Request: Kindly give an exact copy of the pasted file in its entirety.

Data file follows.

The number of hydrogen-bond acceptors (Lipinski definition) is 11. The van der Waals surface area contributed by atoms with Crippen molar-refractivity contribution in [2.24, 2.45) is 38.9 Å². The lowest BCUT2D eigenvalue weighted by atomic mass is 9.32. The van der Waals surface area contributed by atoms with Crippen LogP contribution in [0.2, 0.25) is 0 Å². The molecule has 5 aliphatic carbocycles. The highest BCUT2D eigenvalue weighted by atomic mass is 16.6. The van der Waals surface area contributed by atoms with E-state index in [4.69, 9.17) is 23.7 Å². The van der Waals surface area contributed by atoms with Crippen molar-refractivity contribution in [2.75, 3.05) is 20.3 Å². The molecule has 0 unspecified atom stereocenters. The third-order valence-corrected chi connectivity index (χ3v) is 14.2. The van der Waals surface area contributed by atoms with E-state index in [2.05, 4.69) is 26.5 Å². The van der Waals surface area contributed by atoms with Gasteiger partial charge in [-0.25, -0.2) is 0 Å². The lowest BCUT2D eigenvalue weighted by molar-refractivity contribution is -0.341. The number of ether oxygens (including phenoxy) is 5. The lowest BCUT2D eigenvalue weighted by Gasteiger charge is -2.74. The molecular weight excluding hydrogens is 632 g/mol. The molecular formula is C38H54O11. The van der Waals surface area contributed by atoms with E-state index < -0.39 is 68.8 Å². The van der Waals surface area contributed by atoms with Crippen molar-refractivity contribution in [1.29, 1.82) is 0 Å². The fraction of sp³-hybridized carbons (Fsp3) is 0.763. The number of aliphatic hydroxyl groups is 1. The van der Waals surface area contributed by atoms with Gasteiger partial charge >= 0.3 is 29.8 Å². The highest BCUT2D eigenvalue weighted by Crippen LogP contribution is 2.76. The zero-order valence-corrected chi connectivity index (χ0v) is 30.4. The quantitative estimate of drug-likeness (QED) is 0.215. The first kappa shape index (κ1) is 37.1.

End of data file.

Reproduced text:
The number of hydrogen-bond acceptors (Lipinski definition) is 11. The van der Waals surface area contributed by atoms with Crippen molar-refractivity contribution in [2.24, 2.45) is 38.9 Å². The lowest BCUT2D eigenvalue weighted by atomic mass is 9.32. The van der Waals surface area contributed by atoms with Crippen LogP contribution in [0.2, 0.25) is 0 Å². The molecule has 5 aliphatic carbocycles. The highest BCUT2D eigenvalue weighted by atomic mass is 16.6. The van der Waals surface area contributed by atoms with E-state index in [4.69, 9.17) is 23.7 Å². The van der Waals surface area contributed by atoms with Crippen molar-refractivity contribution in [2.75, 3.05) is 20.3 Å². The molecule has 0 unspecified atom stereocenters. The third-order valence-corrected chi connectivity index (χ3v) is 14.2. The van der Waals surface area contributed by atoms with E-state index in [2.05, 4.69) is 26.5 Å². The van der Waals surface area contributed by atoms with Gasteiger partial charge in [-0.25, -0.2) is 0 Å². The lowest BCUT2D eigenvalue weighted by molar-refractivity contribution is -0.341. The number of ether oxygens (including phenoxy) is 5. The lowest BCUT2D eigenvalue weighted by Gasteiger charge is -2.74. The molecular weight excluding hydrogens is 632 g/mol. The molecular formula is C38H54O11. The van der Waals surface area contributed by atoms with E-state index < -0.39 is 68.8 Å². The van der Waals surface area contributed by atoms with Crippen molar-refractivity contribution in [1.29, 1.82) is 0 Å². The fraction of sp³-hybridized carbons (Fsp3) is 0.763. The number of aliphatic hydroxyl groups is 1. The van der Waals surface area contributed by atoms with Gasteiger partial charge >= 0.3 is 29.8 Å². The highest BCUT2D eigenvalue weighted by Crippen LogP contribution is 2.76. The zero-order valence-corrected chi connectivity index (χ0v) is 30.4. The quantitative estimate of drug-likeness (QED) is 0.215. The first kappa shape index (κ1) is 37.1.